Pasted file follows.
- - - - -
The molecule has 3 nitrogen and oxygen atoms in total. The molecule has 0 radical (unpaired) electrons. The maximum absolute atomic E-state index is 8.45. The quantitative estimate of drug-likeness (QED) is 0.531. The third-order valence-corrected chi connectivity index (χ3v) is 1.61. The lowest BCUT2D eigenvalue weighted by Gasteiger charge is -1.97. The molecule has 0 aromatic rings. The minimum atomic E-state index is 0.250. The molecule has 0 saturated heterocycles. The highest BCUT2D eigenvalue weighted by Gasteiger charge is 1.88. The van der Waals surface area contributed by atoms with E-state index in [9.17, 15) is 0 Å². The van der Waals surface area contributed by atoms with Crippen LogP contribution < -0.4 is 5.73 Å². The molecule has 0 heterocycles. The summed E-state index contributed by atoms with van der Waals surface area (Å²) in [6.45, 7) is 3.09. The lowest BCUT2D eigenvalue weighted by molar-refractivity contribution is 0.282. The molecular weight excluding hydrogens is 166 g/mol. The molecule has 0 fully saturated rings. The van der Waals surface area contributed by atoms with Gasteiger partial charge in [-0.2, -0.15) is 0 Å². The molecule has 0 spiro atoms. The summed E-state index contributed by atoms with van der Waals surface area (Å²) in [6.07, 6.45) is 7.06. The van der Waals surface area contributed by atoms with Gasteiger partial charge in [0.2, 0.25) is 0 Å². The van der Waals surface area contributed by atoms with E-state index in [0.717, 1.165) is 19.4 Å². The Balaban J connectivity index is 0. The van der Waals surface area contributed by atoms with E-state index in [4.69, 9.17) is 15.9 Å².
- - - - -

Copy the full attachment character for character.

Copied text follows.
The molecule has 3 nitrogen and oxygen atoms in total. The molecule has 0 radical (unpaired) electrons. The maximum absolute atomic E-state index is 8.45. The quantitative estimate of drug-likeness (QED) is 0.531. The third-order valence-corrected chi connectivity index (χ3v) is 1.61. The lowest BCUT2D eigenvalue weighted by Gasteiger charge is -1.97. The molecule has 0 aromatic rings. The minimum atomic E-state index is 0.250. The molecule has 0 saturated heterocycles. The highest BCUT2D eigenvalue weighted by Gasteiger charge is 1.88. The van der Waals surface area contributed by atoms with E-state index in [9.17, 15) is 0 Å². The van der Waals surface area contributed by atoms with Crippen LogP contribution < -0.4 is 5.73 Å². The molecule has 0 heterocycles. The summed E-state index contributed by atoms with van der Waals surface area (Å²) in [6.45, 7) is 3.09. The lowest BCUT2D eigenvalue weighted by molar-refractivity contribution is 0.282. The molecular weight excluding hydrogens is 166 g/mol. The molecule has 0 fully saturated rings. The van der Waals surface area contributed by atoms with Gasteiger partial charge in [-0.2, -0.15) is 0 Å². The molecule has 0 spiro atoms. The summed E-state index contributed by atoms with van der Waals surface area (Å²) in [6.07, 6.45) is 7.06. The van der Waals surface area contributed by atoms with Gasteiger partial charge in [0.2, 0.25) is 0 Å². The van der Waals surface area contributed by atoms with E-state index in [0.717, 1.165) is 19.4 Å². The Balaban J connectivity index is 0. The van der Waals surface area contributed by atoms with E-state index in [4.69, 9.17) is 15.9 Å².